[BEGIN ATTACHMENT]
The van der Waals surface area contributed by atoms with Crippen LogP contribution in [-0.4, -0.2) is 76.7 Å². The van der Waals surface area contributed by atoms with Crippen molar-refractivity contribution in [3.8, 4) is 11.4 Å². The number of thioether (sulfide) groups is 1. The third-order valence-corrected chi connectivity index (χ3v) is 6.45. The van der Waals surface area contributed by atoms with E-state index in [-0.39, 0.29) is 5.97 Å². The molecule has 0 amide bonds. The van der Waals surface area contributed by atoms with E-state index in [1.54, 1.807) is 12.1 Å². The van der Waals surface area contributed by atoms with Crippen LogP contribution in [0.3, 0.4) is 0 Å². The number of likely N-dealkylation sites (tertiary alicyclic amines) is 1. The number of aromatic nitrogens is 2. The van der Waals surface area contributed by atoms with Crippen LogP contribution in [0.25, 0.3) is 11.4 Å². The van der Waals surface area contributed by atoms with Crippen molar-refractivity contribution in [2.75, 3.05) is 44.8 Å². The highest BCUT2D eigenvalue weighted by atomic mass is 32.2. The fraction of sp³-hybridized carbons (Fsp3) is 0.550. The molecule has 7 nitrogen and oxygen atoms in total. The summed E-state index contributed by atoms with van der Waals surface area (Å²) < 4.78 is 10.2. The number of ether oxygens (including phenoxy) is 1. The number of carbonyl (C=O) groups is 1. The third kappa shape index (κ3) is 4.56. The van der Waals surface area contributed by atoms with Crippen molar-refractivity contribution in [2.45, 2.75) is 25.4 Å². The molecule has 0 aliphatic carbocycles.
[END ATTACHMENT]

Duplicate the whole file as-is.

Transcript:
The van der Waals surface area contributed by atoms with Crippen LogP contribution in [-0.4, -0.2) is 76.7 Å². The van der Waals surface area contributed by atoms with Crippen molar-refractivity contribution in [3.8, 4) is 11.4 Å². The number of thioether (sulfide) groups is 1. The third-order valence-corrected chi connectivity index (χ3v) is 6.45. The van der Waals surface area contributed by atoms with E-state index in [-0.39, 0.29) is 5.97 Å². The molecule has 0 amide bonds. The van der Waals surface area contributed by atoms with E-state index in [1.54, 1.807) is 12.1 Å². The van der Waals surface area contributed by atoms with Crippen LogP contribution in [0.3, 0.4) is 0 Å². The number of likely N-dealkylation sites (tertiary alicyclic amines) is 1. The number of aromatic nitrogens is 2. The van der Waals surface area contributed by atoms with Crippen LogP contribution in [0.25, 0.3) is 11.4 Å². The van der Waals surface area contributed by atoms with Crippen molar-refractivity contribution in [2.75, 3.05) is 44.8 Å². The highest BCUT2D eigenvalue weighted by atomic mass is 32.2. The fraction of sp³-hybridized carbons (Fsp3) is 0.550. The molecule has 7 nitrogen and oxygen atoms in total. The summed E-state index contributed by atoms with van der Waals surface area (Å²) < 4.78 is 10.2. The number of ether oxygens (including phenoxy) is 1. The number of carbonyl (C=O) groups is 1. The third kappa shape index (κ3) is 4.56. The van der Waals surface area contributed by atoms with Crippen molar-refractivity contribution in [2.45, 2.75) is 25.4 Å². The molecule has 0 aliphatic carbocycles.